Ribic and Svorcina truly get to cut loose in the scenes set in the future, however. Those scenes basically boil down to a drag-out, knock-down battle between King Thor and Old Galactus that literally cracks planets, destroys the Moon, and rocks the entire galaxy. In contrast to the present-day scenes, there appears to be a distinct lack of consequences in this fight, allowing us to simply sit back and enjoy the gorgeously rendered destruction and gloriously ridiculous banter between Thor and Galactus.
Still, this conflict is not as free of consequences as it first appears. Thor’s fighting to save Earth, yet his battle is literally destroying the planet; the loss of the desolate, dying planet ultimately means little, but it would mean that Thor failed. Then there’s the risk to Thor himself; losing this fight means losing his life. Yet, I think Old King Thor is prepared for this. I get the impression that even if the Earth perishes, Thor will take satisfaction knowing Galactus didn’t cause it; likewise, I get the impression that he’s more than willing to die in this fight.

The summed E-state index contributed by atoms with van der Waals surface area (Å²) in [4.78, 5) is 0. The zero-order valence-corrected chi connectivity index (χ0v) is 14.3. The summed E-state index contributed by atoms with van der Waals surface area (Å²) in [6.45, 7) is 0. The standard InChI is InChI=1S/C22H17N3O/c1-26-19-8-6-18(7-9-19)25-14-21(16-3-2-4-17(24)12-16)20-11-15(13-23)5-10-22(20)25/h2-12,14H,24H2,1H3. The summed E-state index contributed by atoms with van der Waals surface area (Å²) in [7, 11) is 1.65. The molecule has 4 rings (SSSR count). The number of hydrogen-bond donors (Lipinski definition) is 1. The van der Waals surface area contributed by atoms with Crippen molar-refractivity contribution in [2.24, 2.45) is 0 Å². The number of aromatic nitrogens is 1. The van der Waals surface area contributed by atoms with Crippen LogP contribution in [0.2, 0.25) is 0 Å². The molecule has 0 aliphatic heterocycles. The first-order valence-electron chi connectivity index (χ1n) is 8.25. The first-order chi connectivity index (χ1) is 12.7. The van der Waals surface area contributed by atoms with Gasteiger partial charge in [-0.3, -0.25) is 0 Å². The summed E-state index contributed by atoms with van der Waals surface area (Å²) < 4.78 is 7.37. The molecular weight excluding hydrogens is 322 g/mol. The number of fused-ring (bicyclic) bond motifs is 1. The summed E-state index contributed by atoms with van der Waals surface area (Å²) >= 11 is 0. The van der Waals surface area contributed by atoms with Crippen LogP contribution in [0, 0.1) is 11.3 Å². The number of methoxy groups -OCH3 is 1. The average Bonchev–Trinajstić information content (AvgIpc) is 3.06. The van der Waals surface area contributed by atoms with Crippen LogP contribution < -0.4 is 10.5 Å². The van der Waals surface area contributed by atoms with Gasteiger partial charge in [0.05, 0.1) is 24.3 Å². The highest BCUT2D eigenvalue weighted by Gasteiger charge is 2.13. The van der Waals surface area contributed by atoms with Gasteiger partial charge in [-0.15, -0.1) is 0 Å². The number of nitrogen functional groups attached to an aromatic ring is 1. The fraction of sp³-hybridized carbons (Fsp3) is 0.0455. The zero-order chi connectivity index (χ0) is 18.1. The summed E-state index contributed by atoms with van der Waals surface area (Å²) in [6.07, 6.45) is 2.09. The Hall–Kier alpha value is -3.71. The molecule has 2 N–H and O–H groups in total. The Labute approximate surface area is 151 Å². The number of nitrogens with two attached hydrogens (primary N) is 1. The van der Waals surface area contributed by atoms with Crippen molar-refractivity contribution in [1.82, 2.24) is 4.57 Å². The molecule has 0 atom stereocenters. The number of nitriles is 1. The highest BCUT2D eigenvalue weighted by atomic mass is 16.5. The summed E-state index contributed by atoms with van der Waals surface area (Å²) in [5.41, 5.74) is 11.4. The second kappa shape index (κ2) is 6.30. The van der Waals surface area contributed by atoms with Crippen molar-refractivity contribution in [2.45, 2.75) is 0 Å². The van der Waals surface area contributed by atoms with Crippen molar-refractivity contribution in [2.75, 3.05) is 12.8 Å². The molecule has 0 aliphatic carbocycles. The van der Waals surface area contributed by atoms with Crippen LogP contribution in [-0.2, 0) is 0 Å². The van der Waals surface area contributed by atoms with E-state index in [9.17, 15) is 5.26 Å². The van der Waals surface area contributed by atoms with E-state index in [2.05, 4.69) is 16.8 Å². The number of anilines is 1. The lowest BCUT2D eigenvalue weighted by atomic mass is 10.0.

That may be the biggest difference between the two narratives in this issue: Thor the Avenger acted without thinking things through and is now paying dearly, while Old King Thor seems to have taken the time to consider the consequences of his actions, and decided to go through with them anyway. Look ma, character development!
That said, both storylines end with Thor at a low point. Shelby, how do you think Thor is going to bounce back? Do you want to punch Agger’s smug little face as badly as I do? And is it just me, or does Ulik look more adorable than intimidating?
Shelby: I imagine Thor will bounce back with a lot of punching and smashing of hammer; that’s how he operates. Thor is a force of destruction, and never has it been more apparent than in this issue. Thor the Avenger brought destruction to his beloved Broxton through the destruction of the Roxxon facilities last issue. King Thor, in his attempts to destroy Galactus, is actually destroying the Earth (and definitely destroyed the moon).